Authenticity comes at a priceKotetsu has long reigned over Kathmandu’s Japanese dining scene, and its competitors still seem to be lagging behind.
Up the stairs from the marble and wood lobby of the Hotel Ambassador is a haven from haught, a place where rarified forms of food appear in a somewhat rustic setting.
Inside the sauna-like space of the Kotetsu Restaurant, the first thing we see is an old man stooped over a game of Go. It only takes a second for the white-liveried staff to belt out a chorus of Namastes in greeting. At dinner time, the place is likely to be full of Japanese folk, either at the izakaya-style bar, the teppanyaki station or sitting at the various tables, armed with their personal bottles of whisky and hovering over their grilled, cold, raw or soupy dishes. Behind the cashier is an extensive array of whiskeys and sake on offer, paired of course with the necessary varieties of beer. At the tables are various sizes of bottles of grog—one table has what, on first glance, looks like a large plastic bottle of oil. On second glance, it’s actually four litres of Suntory Whisky. This place definitely has a loyal crowd of followers, which is quite a sight. The ambience is as busy as the chefs in the kitchen—loud and energetic.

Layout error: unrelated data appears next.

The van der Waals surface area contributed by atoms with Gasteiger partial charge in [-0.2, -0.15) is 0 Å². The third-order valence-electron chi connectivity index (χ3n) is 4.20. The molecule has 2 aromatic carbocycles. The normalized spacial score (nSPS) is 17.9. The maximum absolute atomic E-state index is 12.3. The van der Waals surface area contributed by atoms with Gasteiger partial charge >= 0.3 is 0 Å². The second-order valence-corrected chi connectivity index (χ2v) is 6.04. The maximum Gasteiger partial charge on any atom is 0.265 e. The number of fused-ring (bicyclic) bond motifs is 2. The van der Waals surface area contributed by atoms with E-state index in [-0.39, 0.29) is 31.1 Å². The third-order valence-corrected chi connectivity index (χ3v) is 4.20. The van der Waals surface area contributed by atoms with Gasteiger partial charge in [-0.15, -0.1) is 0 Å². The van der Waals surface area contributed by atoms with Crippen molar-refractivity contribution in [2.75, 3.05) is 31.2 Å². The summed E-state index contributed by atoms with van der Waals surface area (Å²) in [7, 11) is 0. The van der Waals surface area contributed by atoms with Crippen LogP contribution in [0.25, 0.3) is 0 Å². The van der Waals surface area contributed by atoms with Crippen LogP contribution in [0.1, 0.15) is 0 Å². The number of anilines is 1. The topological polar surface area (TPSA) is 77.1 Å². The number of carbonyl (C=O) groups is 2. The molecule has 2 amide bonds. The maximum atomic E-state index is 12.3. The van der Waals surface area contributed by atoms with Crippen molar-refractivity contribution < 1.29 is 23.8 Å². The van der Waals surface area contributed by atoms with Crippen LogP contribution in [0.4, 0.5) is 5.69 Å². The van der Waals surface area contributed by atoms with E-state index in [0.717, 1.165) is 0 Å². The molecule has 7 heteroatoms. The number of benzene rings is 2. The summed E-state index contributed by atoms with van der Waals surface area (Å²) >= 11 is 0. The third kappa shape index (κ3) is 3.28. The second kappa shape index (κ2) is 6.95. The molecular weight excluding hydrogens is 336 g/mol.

Those chefs, in plain sight of everyone eating, are stationed at various spots fulfilling their various roles. One is making maki, sashimi and sushi, plopping them on wooden boards to be served to the single-diners at the bar. A group of chefs is in the main area, grilling, frying and presenting the food while others dart in and out of the space, placing plates in front of diners. This restaurant is considered one of the best places for fish in the city, and the price point reflects that reputation.